Tags

, , , ,

its-nearly-impossible-to-describe-the-mind-blowing-experience-of-virtual-reality

Virtual reality is a new, exciting technology, but marketers are still unsure of its value to the marketing industry. Source: Google Images

With the current hype around virtual reality, it’s only natural that marketers wonder if and how they can benefit from the new technology. However, the place of virtual reality in the marketing industry seems uncertain and not as optimistic as fans of virtual reality might expect in the short term.

While companies are embracing the use of technology in their marketing efforts with continued use of social media and video (68% and 56% respectively), only 8% of marketers surveyed by Yes Lifecycle Marketing currently use virtual reality, according to a recent Advertising Age article. What’s more, 35% of the marketers surveyed said they don’t plan to use virtual reality in the future, and 57% feel the technology isn’t applicable to them.

Furthermore, consumers are not typically willing to invest large sums of money in high quality virtual reality headsets, which is a challenge for brands that want to adopt the use of virtual reality as a marketing tool. By experiencing virtual reality for the first time on a low-end virtual reality device, such as smartphones, consumers will not get the full experience intended by the marketer. However, according to the Forbes article, Forrester estimates that consumer willingness to purchase high-end virtual reality headsets will begin increasing in at least 5 years.

– The Samsung Galaxy is an example of a smartphone that can be used for virtual reality. Source: YouTube

Although the use of virtual reality is growing, its value as a marketing tool in the short-term does not seem promising. According to Deutsche Bank in the Advertising Age article, 22.5 million people around the world used mobile virtual reality in 2016 – up from 6.5 million in 2015. While those numbers are expected to continue growing to an estimated 154 million mobile virtual reality users, only 3.2% of them are expected to use the technology daily.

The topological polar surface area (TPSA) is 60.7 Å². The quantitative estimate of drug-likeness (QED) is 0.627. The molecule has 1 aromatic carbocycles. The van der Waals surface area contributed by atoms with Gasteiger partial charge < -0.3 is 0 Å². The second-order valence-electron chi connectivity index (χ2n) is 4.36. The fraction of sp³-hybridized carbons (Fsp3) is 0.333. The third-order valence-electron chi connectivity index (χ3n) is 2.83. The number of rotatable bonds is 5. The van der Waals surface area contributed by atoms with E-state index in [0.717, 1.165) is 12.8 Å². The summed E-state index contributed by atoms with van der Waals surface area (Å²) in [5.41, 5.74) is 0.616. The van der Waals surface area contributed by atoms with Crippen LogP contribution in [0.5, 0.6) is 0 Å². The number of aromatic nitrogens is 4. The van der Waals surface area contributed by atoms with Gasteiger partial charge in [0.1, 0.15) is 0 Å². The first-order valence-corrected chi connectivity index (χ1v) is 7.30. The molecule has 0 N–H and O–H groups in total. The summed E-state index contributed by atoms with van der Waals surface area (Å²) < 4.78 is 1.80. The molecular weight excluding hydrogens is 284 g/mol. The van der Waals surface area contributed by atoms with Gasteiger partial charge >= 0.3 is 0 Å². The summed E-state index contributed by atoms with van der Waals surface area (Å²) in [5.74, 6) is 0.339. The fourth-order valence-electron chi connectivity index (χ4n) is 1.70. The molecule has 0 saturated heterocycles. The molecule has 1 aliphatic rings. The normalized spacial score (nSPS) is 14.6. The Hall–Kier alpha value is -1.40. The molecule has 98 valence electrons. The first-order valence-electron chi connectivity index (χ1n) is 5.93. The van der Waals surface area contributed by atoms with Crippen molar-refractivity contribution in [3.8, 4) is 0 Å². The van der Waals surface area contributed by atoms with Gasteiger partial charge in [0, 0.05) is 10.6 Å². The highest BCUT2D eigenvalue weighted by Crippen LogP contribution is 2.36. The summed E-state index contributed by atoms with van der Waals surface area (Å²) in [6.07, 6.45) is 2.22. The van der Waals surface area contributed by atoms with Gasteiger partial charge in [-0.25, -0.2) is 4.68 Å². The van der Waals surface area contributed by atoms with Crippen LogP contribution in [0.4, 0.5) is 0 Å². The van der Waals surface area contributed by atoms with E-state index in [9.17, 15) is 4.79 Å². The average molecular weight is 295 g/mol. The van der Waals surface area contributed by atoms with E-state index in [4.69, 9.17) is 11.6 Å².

With this in mind, it is important for brands to carefully consider whether they could benefit from virtual reality now, especially since content creation is costly and complicated. According to a recent Forbes article, there are a couple of ways to determine if a company should use virtual reality. First, brands should determine whether its target market(s) is made up of early adopters. These are the consumers that are willing to engage with virtual reality as a still-new technology. Furthermore, a company must consider whether virtual reality is a fit with its brand. According to the article, “the more aspirational your brand, the more complex the path to purchase and the more experiential and digital your offerings, the more you should invest early.” For instance, it would make sense for companies in the gaming, entertainment, automotive, real estate, and hospitality industries to leverage virtual technology in the near future.

From a marketing management perspective, here are some questions to consider:

  • What are some of the obstacles for marketers’ early adoption of virtual reality?
  • How might a brand use virtual reality as a marketing tool?
  • Research a company that is currently leveraging virtual reality technology as a marketing tool. How, if at all, is the company benefiting from the use of virtual technology?